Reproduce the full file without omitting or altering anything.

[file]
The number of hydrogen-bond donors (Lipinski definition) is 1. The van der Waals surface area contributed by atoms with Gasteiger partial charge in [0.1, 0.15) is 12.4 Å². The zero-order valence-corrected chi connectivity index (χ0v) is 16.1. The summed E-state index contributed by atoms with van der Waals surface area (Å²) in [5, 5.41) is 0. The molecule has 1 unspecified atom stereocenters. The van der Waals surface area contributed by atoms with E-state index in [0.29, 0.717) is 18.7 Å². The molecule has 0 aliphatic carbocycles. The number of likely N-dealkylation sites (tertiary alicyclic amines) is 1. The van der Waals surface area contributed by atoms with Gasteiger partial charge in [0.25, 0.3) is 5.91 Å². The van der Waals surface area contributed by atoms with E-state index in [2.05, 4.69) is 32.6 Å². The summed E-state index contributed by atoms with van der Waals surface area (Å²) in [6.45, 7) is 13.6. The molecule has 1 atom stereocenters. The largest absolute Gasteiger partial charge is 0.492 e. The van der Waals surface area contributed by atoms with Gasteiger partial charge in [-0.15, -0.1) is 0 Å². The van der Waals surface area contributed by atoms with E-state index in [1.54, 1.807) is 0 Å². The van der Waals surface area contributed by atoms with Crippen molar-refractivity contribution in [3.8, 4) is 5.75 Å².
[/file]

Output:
The number of hydrogen-bond donors (Lipinski definition) is 1. The van der Waals surface area contributed by atoms with Gasteiger partial charge in [0.1, 0.15) is 12.4 Å². The zero-order valence-corrected chi connectivity index (χ0v) is 16.1. The summed E-state index contributed by atoms with van der Waals surface area (Å²) in [5, 5.41) is 0. The molecule has 1 unspecified atom stereocenters. The van der Waals surface area contributed by atoms with E-state index in [0.29, 0.717) is 18.7 Å². The molecule has 0 aliphatic carbocycles. The number of likely N-dealkylation sites (tertiary alicyclic amines) is 1. The van der Waals surface area contributed by atoms with Gasteiger partial charge in [0.25, 0.3) is 5.91 Å². The van der Waals surface area contributed by atoms with E-state index in [2.05, 4.69) is 32.6 Å². The summed E-state index contributed by atoms with van der Waals surface area (Å²) in [6.45, 7) is 13.6. The molecule has 1 atom stereocenters. The largest absolute Gasteiger partial charge is 0.492 e. The van der Waals surface area contributed by atoms with Gasteiger partial charge in [-0.15, -0.1) is 0 Å². The van der Waals surface area contributed by atoms with E-state index in [1.54, 1.807) is 0 Å². The van der Waals surface area contributed by atoms with Crippen molar-refractivity contribution in [3.8, 4) is 5.75 Å².